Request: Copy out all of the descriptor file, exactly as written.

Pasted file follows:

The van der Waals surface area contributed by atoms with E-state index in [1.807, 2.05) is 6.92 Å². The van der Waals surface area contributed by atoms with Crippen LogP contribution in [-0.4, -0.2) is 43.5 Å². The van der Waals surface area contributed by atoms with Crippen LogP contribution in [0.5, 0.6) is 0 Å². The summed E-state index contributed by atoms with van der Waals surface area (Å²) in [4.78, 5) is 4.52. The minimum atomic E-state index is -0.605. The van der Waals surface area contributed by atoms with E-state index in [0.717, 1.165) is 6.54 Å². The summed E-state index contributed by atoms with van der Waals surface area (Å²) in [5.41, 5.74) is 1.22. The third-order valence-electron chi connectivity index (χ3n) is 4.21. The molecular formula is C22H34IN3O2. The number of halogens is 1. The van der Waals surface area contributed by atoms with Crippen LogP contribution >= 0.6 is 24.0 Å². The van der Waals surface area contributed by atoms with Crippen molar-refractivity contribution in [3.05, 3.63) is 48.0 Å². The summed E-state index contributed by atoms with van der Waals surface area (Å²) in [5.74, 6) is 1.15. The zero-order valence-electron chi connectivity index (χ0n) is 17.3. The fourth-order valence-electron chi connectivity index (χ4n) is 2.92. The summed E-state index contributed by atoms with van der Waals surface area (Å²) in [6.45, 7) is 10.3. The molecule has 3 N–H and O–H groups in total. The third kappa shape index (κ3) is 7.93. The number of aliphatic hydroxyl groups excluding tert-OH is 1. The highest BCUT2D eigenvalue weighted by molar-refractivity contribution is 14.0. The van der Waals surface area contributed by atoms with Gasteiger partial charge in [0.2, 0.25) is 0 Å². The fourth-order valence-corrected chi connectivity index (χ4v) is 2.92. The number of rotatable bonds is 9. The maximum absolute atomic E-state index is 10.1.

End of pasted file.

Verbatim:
The van der Waals surface area contributed by atoms with E-state index in [1.807, 2.05) is 6.92 Å². The van der Waals surface area contributed by atoms with Crippen LogP contribution in [-0.4, -0.2) is 43.5 Å². The van der Waals surface area contributed by atoms with Crippen LogP contribution in [0.5, 0.6) is 0 Å². The summed E-state index contributed by atoms with van der Waals surface area (Å²) in [4.78, 5) is 4.52. The minimum atomic E-state index is -0.605. The van der Waals surface area contributed by atoms with E-state index in [0.717, 1.165) is 6.54 Å². The summed E-state index contributed by atoms with van der Waals surface area (Å²) in [5.41, 5.74) is 1.22. The third-order valence-electron chi connectivity index (χ3n) is 4.21. The molecular formula is C22H34IN3O2. The number of halogens is 1. The van der Waals surface area contributed by atoms with Crippen LogP contribution >= 0.6 is 24.0 Å². The van der Waals surface area contributed by atoms with Crippen molar-refractivity contribution in [3.05, 3.63) is 48.0 Å². The summed E-state index contributed by atoms with van der Waals surface area (Å²) in [5.74, 6) is 1.15. The zero-order valence-electron chi connectivity index (χ0n) is 17.3. The fourth-order valence-electron chi connectivity index (χ4n) is 2.92. The summed E-state index contributed by atoms with van der Waals surface area (Å²) in [6.45, 7) is 10.3. The molecule has 3 N–H and O–H groups in total. The third kappa shape index (κ3) is 7.93. The number of aliphatic hydroxyl groups excluding tert-OH is 1. The highest BCUT2D eigenvalue weighted by molar-refractivity contribution is 14.0. The van der Waals surface area contributed by atoms with Gasteiger partial charge in [0.2, 0.25) is 0 Å². The fourth-order valence-corrected chi connectivity index (χ4v) is 2.92. The number of rotatable bonds is 9. The maximum absolute atomic E-state index is 10.1.